Another interesting fact is that less than 2% of the entire world’s population is made up of financial traders and software developers, so the question is — what about the remaining 98%? How do we improve commerce for them and solve their problems by creating a ”circular economy” on a local level? You don’t see Forex traders using mobile money, because it was created as a solution to facilitate real-world use cases and succeeded in doing so. This is why they previously went with USSD tech, as they realized that in order to gain widespread adoption, they had to adapt it for the majority of people that did not have smartphones at the time. However, in 2023 we should be thinking about better ways of solving these problems.
On the other hand, first principles thinking shows that the next-level solution might not require new tech. Maybe we already have everything we need and can solve the problems through donations from the lightning community world-wide? Harder money should improve people’s financial prospects somewhat and hopefully, that could lead to more people being able to afford a cheap smartphone if the improved village “micro-economy” creates more wealth which spreads as the villagers get together and start making tangible investments to the benefit of their local area. If not, then the ‘fix the money, fix the world’ hypothesis will have been invalidated. One way or another, we will know the result and can break it down and analyze how it went.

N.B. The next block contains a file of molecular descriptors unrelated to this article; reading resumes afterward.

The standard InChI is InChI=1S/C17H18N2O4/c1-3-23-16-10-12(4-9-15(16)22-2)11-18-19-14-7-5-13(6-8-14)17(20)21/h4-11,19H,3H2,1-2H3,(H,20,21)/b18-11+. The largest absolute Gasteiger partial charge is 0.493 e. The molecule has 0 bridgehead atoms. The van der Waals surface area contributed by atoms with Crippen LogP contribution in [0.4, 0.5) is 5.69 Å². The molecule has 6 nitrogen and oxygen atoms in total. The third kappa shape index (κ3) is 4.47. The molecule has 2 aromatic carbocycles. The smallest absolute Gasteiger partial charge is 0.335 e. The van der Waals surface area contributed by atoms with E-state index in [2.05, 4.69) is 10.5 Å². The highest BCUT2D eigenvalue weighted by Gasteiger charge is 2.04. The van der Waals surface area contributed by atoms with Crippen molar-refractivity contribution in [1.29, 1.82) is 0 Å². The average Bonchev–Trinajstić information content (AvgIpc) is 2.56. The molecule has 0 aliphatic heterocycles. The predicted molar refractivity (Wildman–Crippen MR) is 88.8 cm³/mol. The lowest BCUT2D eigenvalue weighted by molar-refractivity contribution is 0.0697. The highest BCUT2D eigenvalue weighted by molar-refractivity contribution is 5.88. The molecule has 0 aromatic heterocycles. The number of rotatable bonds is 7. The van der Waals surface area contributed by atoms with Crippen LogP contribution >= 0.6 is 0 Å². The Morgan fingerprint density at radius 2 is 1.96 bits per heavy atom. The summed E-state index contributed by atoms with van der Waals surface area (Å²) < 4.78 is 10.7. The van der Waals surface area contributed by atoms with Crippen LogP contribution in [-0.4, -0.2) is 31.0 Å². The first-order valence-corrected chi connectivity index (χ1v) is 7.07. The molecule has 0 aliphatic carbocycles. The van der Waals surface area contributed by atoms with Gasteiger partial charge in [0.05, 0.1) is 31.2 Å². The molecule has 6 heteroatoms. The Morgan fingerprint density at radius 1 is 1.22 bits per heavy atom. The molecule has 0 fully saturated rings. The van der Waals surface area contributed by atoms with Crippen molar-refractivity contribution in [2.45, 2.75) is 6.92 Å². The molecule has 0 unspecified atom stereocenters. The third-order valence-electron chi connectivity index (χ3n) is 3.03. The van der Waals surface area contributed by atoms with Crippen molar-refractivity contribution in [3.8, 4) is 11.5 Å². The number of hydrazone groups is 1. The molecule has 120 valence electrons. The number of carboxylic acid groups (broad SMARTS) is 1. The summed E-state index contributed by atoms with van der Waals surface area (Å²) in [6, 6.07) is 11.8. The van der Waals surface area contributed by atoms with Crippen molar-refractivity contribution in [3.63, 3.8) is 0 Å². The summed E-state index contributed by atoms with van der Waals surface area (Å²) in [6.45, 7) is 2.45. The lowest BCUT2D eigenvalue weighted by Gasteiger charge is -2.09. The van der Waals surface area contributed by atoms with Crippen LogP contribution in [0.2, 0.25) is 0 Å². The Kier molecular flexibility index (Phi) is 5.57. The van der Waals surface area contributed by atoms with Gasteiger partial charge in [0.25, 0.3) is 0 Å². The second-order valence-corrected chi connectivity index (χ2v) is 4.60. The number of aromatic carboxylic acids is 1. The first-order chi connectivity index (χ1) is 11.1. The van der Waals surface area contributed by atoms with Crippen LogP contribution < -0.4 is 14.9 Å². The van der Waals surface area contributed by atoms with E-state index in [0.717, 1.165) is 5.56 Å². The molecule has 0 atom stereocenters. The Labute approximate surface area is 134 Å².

What if they need an initial investment to afford the smartphone in the first place before they can even participate in the “SATs economy”? Perhaps they could get a one on credit and repay it with SATs donations? This could be a way for the OGs and early adopters to help foster worldwide adoption by putting their SATs to good use instead of just continuously tweeting that ‘we’re still early’ or ‘bottom’s in”.
The introduction of lightning into a small rural town in mid-western US or a remote village in Europe would probably make little or no difference to their lives. Their local government already takes care of their most basic needs. They might lack luxury goods and may not own a lot of assets, but there is usually a sewage system in place for the resident’s houses, running water, the infrastructure has been built at some point in the past and access to general education for all residents is not a major issue. Internet penetration is also at extremely high levels, which is crucial in this day and age. However; if lighting were introduced into a village where all the things that we in the west take for granted are hard to come by; would there be a significant and sustainable positive impact on people’s lives and their economy? If this experiment succeeds, it would mean that practically any village in either Africa or another southern continent around the world could copy and paste the model as they may face the same type of challenges and operate in similar environments.